One key question always arises in political campaigns, especially in Presidential races: what is a candidate’s electability factor? This goes beyond mere personality or polished good looks. Does a candidate have the “it” factor? Can she or he command the stage? How will they run against an entrenched opponent? Can they bring down-ballot candidates along with them?

The 2020 Presidential race is no exception. Commentators are already dissecting the growing list of Democratic candidates lining up to challenge President Trump in next year’s campaign. Bernie Sanders entered the race this week and, as a self-avowed democratic socialist, his presence adds yet another level to the electability debate. The President wasted no time in pouncing on the socialist label as a key campaign liability.

Other questions about the Vermont Senator signal the uphill climb he will face in 2020: he will be 79 in January 2021 when he’d take office; questions dog his candidacy about how women were treated the last time he ran; and his candidacy still has failed to capture the enthusiasm and imagination of people of color. Still, many of the issues central to the Sanders campaign in 2016 but on the fringes of American society have now become mainstream, and his ideas deserve an airing irrespective of his electability.

In my previous post, I lamented how political pundits were quick to dismiss ideas and approaches like the Green New Deal, which links economic empowerment to aggressive action against climate change, as championed by the new class of House members. Commentators picked apart specific portions of the proposal (framed as a non-binding resolution, not a bill) while overlooking the need for innovative ideas and bold actions. I regretted how support for policies like the Green New Deal were being weighed in the electability sweepstakes, keeping us focused on the horserace instead of on the vision for a future that such ideas might portend.

The Green New Deal debate was followed by Amazon’s decision to withdraw its proposal for a new headquarters in Long Island City, evoking anew commentators’ venom for the new crop of politicians in New York who opposed Amazon.  One argument against the anti-Amazon politicians was—like the Green New Deal—that such brash pronouncements helped Donald Trump’s re-election bid. Congresswoman Alexandria Ocasio-Cortez, who figured prominently in both these debates, immediately received a robust smackdown by political pundits (you can see a startling rebuke of these politicians on MSNBC’s Morning Joe here, where one commentator labeled AOC as “dangerous”). The charge: her “democratic socialist” agenda was anti-capitalism, anti-job creation, too extreme for America and therefore played right into the hands of Donald Trump.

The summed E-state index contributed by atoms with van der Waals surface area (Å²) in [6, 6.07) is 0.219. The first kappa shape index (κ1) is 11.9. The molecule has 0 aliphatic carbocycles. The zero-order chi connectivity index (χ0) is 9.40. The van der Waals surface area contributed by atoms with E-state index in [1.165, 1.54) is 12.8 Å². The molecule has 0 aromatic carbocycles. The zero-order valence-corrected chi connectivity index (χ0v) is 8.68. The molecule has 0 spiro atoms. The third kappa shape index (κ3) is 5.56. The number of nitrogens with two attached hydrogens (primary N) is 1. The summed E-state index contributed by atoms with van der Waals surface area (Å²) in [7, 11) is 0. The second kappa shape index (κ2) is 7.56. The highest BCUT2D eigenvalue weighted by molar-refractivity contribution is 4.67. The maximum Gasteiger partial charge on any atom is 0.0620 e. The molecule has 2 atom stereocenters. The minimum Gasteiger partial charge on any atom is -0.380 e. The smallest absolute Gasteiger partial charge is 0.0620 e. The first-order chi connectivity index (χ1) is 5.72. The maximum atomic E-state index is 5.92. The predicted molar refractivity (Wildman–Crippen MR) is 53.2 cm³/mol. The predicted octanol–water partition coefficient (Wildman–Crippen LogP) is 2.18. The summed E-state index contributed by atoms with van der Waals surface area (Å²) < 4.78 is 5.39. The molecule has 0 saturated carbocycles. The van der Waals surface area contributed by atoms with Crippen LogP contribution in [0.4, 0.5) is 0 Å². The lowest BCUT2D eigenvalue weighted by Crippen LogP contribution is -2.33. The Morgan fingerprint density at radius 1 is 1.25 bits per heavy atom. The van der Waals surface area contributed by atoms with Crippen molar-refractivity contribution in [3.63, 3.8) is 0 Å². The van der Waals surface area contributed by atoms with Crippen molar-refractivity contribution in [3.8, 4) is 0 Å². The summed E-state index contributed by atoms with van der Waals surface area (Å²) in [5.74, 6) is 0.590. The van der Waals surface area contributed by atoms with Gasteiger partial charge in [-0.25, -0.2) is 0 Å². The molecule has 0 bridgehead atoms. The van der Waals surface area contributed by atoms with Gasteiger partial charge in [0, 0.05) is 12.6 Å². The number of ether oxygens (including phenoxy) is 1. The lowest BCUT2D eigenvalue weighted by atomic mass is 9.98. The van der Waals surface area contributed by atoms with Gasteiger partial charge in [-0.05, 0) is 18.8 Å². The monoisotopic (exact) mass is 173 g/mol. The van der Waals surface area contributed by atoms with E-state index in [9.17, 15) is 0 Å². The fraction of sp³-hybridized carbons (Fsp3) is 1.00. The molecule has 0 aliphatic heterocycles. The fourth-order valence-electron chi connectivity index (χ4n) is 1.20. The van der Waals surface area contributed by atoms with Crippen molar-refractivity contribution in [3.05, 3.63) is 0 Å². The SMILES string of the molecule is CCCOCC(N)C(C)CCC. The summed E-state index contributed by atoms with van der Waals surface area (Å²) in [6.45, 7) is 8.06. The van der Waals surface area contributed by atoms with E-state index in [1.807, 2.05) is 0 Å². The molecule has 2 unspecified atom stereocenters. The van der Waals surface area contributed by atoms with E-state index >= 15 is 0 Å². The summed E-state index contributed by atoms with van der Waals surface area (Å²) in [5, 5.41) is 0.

I argue that such a debate is a good thing for democracy, that we need new ideas and innovative approaches to solving the problems that confront us. Such proposals—Medicare for all, comprehensive immigration reform, radical changes to our policies on climate change, gun violence, mass incarceration and income inequality—are ripe for imaginative solutions.

Defeating Donald Trump and his sycophantic supporters in Congress should be a primary consideration for all Democratic voters. A responsibility of the electorate—certainly at this stage of the race—is to let a thousand flowers bloom, entertain candidates with ideas that get at the underlying problems in our society, irrespective of the electability factor and the possibility for success. This keeps our social discourse varied and vibrant and allows us to enjoy one of the enduring benefits of a free society—the opportunity to consider candidates for election on the merits of their ideas, not on the chances of their success at the ballot box.

One thought on “The Electability Factor

  1. The end game here is ‘the right program in the right package at the right time.’ I’m reluctant to put it that way, but that’s it. In every meaningful respect Hillary’s program was better than the GOP’s, but the package was shop-worn. Obama’s program was under development (remember ‘evolving’ on LGTBQ) but the package was ‘change we can believe in,’ when that was the package that mattered and he managed to deliver it convincingly.
    I agree that the policy issues s/b vetted over the next 20 months–both with public opinion and with circumstances that develop. There are at least a dozen policy points that might matter in Nov 2020, so let’s test ’em all, but not all at once, as the Green New Deal would have it, and then package those that matter with the right candidate. Discerning both of those is still a long way off and shouldn’t be conflated into ‘electability’ just yet.

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